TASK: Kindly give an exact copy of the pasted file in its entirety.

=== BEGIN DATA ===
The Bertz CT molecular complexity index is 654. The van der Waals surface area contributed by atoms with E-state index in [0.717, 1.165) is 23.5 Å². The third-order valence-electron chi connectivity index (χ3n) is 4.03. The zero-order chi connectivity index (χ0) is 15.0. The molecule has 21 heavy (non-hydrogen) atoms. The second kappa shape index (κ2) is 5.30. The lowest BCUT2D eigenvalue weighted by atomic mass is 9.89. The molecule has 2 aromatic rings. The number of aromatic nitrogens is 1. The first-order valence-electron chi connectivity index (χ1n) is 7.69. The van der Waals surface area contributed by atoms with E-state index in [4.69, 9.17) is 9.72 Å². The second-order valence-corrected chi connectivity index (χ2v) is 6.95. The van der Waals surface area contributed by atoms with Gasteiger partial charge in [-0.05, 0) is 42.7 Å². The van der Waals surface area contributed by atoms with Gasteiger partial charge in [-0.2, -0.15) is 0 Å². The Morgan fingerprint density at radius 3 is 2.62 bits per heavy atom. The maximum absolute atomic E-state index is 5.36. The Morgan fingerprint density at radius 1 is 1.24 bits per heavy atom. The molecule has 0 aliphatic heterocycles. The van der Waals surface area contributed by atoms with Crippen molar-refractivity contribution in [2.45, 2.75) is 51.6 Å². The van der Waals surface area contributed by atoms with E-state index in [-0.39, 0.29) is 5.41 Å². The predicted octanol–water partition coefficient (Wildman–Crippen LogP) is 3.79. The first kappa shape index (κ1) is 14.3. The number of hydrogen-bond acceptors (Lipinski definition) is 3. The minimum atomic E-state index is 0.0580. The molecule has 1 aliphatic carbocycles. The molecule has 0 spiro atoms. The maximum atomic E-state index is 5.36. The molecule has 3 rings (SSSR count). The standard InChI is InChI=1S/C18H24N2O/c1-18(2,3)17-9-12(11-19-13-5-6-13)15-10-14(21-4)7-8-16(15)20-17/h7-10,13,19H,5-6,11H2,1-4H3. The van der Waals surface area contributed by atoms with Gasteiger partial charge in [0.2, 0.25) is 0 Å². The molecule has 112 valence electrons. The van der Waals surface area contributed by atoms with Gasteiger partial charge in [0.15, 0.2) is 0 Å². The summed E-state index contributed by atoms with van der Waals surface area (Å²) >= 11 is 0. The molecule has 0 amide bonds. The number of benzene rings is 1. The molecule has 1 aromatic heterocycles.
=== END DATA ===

The Bertz CT molecular complexity index is 654. The van der Waals surface area contributed by atoms with E-state index in [0.717, 1.165) is 23.5 Å². The third-order valence-electron chi connectivity index (χ3n) is 4.03. The zero-order chi connectivity index (χ0) is 15.0. The molecule has 21 heavy (non-hydrogen) atoms. The second kappa shape index (κ2) is 5.30. The lowest BCUT2D eigenvalue weighted by atomic mass is 9.89. The molecule has 2 aromatic rings. The number of aromatic nitrogens is 1. The first-order valence-electron chi connectivity index (χ1n) is 7.69. The van der Waals surface area contributed by atoms with E-state index in [4.69, 9.17) is 9.72 Å². The second-order valence-corrected chi connectivity index (χ2v) is 6.95. The van der Waals surface area contributed by atoms with Gasteiger partial charge in [-0.05, 0) is 42.7 Å². The van der Waals surface area contributed by atoms with Gasteiger partial charge in [-0.2, -0.15) is 0 Å². The Morgan fingerprint density at radius 3 is 2.62 bits per heavy atom. The maximum absolute atomic E-state index is 5.36. The Morgan fingerprint density at radius 1 is 1.24 bits per heavy atom. The molecule has 0 aliphatic heterocycles. The van der Waals surface area contributed by atoms with Crippen molar-refractivity contribution in [2.45, 2.75) is 51.6 Å². The van der Waals surface area contributed by atoms with E-state index in [-0.39, 0.29) is 5.41 Å². The predicted octanol–water partition coefficient (Wildman–Crippen LogP) is 3.79. The first kappa shape index (κ1) is 14.3. The number of hydrogen-bond acceptors (Lipinski definition) is 3. The minimum atomic E-state index is 0.0580. The molecule has 1 aliphatic carbocycles. The molecule has 0 spiro atoms. The maximum atomic E-state index is 5.36. The molecule has 3 rings (SSSR count). The standard InChI is InChI=1S/C18H24N2O/c1-18(2,3)17-9-12(11-19-13-5-6-13)15-10-14(21-4)7-8-16(15)20-17/h7-10,13,19H,5-6,11H2,1-4H3. The van der Waals surface area contributed by atoms with Gasteiger partial charge in [0.2, 0.25) is 0 Å². The molecule has 112 valence electrons. The van der Waals surface area contributed by atoms with Gasteiger partial charge in [0.15, 0.2) is 0 Å². The summed E-state index contributed by atoms with van der Waals surface area (Å²) >= 11 is 0. The molecule has 0 amide bonds. The number of benzene rings is 1. The molecule has 1 aromatic heterocycles.